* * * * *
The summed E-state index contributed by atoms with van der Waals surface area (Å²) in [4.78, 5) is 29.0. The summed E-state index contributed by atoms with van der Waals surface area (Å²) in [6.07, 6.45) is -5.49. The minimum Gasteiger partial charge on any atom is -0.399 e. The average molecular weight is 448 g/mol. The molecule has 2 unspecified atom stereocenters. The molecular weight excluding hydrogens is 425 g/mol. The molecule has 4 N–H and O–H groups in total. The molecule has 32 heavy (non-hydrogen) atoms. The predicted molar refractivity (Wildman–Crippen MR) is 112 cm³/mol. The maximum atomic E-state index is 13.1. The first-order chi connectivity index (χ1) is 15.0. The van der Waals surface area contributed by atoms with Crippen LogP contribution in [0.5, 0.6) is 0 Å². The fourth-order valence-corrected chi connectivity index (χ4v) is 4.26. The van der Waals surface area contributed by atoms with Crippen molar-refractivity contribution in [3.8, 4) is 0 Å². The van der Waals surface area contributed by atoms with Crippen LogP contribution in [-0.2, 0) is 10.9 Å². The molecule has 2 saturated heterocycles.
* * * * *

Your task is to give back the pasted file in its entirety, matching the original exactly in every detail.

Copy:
The summed E-state index contributed by atoms with van der Waals surface area (Å²) in [4.78, 5) is 29.0. The summed E-state index contributed by atoms with van der Waals surface area (Å²) in [6.07, 6.45) is -5.49. The minimum Gasteiger partial charge on any atom is -0.399 e. The average molecular weight is 448 g/mol. The molecule has 2 unspecified atom stereocenters. The molecular weight excluding hydrogens is 425 g/mol. The molecule has 4 N–H and O–H groups in total. The molecule has 32 heavy (non-hydrogen) atoms. The predicted molar refractivity (Wildman–Crippen MR) is 112 cm³/mol. The maximum atomic E-state index is 13.1. The first-order chi connectivity index (χ1) is 15.0. The van der Waals surface area contributed by atoms with Crippen LogP contribution in [0.5, 0.6) is 0 Å². The fourth-order valence-corrected chi connectivity index (χ4v) is 4.26. The van der Waals surface area contributed by atoms with Crippen molar-refractivity contribution in [3.8, 4) is 0 Å². The van der Waals surface area contributed by atoms with Crippen LogP contribution in [-0.2, 0) is 10.9 Å². The molecule has 2 saturated heterocycles.